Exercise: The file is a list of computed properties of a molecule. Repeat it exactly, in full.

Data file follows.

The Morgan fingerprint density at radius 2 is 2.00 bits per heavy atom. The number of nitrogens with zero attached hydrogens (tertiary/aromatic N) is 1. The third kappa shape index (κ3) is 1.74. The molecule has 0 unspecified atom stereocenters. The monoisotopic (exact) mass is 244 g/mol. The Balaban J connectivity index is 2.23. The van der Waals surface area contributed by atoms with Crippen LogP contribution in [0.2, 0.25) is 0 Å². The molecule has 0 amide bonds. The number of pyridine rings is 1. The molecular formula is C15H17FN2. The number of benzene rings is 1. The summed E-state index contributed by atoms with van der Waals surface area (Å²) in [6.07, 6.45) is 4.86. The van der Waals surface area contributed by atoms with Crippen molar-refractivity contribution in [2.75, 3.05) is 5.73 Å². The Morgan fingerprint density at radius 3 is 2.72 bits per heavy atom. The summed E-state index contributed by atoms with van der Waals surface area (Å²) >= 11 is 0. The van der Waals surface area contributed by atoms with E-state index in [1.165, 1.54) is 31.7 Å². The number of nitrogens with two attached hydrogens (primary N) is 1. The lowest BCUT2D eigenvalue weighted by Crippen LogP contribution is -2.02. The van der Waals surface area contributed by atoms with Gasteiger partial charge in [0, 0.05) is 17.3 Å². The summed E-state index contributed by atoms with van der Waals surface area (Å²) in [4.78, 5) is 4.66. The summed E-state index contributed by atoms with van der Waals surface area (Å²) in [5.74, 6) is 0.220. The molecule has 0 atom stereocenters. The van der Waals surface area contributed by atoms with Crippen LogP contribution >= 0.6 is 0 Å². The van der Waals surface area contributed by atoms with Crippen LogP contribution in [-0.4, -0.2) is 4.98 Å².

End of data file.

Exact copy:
The Morgan fingerprint density at radius 2 is 2.00 bits per heavy atom. The number of nitrogens with zero attached hydrogens (tertiary/aromatic N) is 1. The third kappa shape index (κ3) is 1.74. The molecule has 0 unspecified atom stereocenters. The monoisotopic (exact) mass is 244 g/mol. The Balaban J connectivity index is 2.23. The van der Waals surface area contributed by atoms with Crippen LogP contribution in [0.2, 0.25) is 0 Å². The molecule has 0 amide bonds. The number of pyridine rings is 1. The molecular formula is C15H17FN2. The number of benzene rings is 1. The summed E-state index contributed by atoms with van der Waals surface area (Å²) in [6.07, 6.45) is 4.86. The van der Waals surface area contributed by atoms with Crippen molar-refractivity contribution in [2.75, 3.05) is 5.73 Å². The Morgan fingerprint density at radius 3 is 2.72 bits per heavy atom. The summed E-state index contributed by atoms with van der Waals surface area (Å²) >= 11 is 0. The van der Waals surface area contributed by atoms with E-state index in [1.165, 1.54) is 31.7 Å². The number of nitrogens with two attached hydrogens (primary N) is 1. The lowest BCUT2D eigenvalue weighted by Crippen LogP contribution is -2.02. The van der Waals surface area contributed by atoms with Gasteiger partial charge in [0, 0.05) is 17.3 Å². The summed E-state index contributed by atoms with van der Waals surface area (Å²) in [4.78, 5) is 4.66. The summed E-state index contributed by atoms with van der Waals surface area (Å²) in [5.74, 6) is 0.220. The molecule has 0 atom stereocenters. The van der Waals surface area contributed by atoms with Crippen LogP contribution >= 0.6 is 0 Å². The van der Waals surface area contributed by atoms with Crippen LogP contribution in [-0.4, -0.2) is 4.98 Å².